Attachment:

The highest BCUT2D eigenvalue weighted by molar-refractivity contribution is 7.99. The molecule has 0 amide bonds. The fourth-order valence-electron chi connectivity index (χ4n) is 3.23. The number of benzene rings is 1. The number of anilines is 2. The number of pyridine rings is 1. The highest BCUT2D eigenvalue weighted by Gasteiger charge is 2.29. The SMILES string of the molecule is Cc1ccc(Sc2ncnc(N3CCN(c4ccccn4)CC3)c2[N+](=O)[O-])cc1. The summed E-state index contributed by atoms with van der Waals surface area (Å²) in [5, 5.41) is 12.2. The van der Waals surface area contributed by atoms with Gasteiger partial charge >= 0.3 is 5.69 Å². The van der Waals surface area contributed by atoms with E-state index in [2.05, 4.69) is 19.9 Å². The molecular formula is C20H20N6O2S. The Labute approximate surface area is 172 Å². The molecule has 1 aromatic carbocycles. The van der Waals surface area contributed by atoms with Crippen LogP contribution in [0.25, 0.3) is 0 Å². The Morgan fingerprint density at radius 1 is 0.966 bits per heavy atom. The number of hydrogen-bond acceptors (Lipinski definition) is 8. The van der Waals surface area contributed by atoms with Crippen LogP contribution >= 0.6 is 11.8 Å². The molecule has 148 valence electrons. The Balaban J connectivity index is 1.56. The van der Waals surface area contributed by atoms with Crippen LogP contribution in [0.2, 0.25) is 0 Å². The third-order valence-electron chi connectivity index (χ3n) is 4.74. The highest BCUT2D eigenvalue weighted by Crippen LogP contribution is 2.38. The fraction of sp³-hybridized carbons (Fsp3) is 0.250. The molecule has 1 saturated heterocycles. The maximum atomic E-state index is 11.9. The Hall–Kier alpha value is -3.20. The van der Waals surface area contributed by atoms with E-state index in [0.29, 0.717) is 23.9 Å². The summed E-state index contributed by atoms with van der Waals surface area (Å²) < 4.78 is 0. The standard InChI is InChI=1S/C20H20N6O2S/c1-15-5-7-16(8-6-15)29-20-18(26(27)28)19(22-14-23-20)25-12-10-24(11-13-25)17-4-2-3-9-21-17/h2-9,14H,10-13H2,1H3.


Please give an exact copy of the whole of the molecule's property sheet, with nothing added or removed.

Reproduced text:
The highest BCUT2D eigenvalue weighted by molar-refractivity contribution is 7.99. The molecule has 0 amide bonds. The fourth-order valence-electron chi connectivity index (χ4n) is 3.23. The number of benzene rings is 1. The number of anilines is 2. The number of pyridine rings is 1. The highest BCUT2D eigenvalue weighted by Gasteiger charge is 2.29. The SMILES string of the molecule is Cc1ccc(Sc2ncnc(N3CCN(c4ccccn4)CC3)c2[N+](=O)[O-])cc1. The summed E-state index contributed by atoms with van der Waals surface area (Å²) in [5, 5.41) is 12.2. The van der Waals surface area contributed by atoms with Gasteiger partial charge >= 0.3 is 5.69 Å². The van der Waals surface area contributed by atoms with E-state index in [2.05, 4.69) is 19.9 Å². The molecular formula is C20H20N6O2S. The Labute approximate surface area is 172 Å². The molecule has 1 aromatic carbocycles. The van der Waals surface area contributed by atoms with Crippen LogP contribution in [0.25, 0.3) is 0 Å². The Morgan fingerprint density at radius 1 is 0.966 bits per heavy atom. The number of hydrogen-bond acceptors (Lipinski definition) is 8. The van der Waals surface area contributed by atoms with Crippen LogP contribution >= 0.6 is 11.8 Å². The molecule has 148 valence electrons. The Balaban J connectivity index is 1.56. The van der Waals surface area contributed by atoms with Crippen LogP contribution in [0.2, 0.25) is 0 Å². The third-order valence-electron chi connectivity index (χ3n) is 4.74. The highest BCUT2D eigenvalue weighted by Crippen LogP contribution is 2.38. The fraction of sp³-hybridized carbons (Fsp3) is 0.250. The molecule has 1 saturated heterocycles. The maximum atomic E-state index is 11.9. The Hall–Kier alpha value is -3.20. The van der Waals surface area contributed by atoms with E-state index in [0.29, 0.717) is 23.9 Å². The summed E-state index contributed by atoms with van der Waals surface area (Å²) < 4.78 is 0. The standard InChI is InChI=1S/C20H20N6O2S/c1-15-5-7-16(8-6-15)29-20-18(26(27)28)19(22-14-23-20)25-12-10-24(11-13-25)17-4-2-3-9-21-17/h2-9,14H,10-13H2,1H3.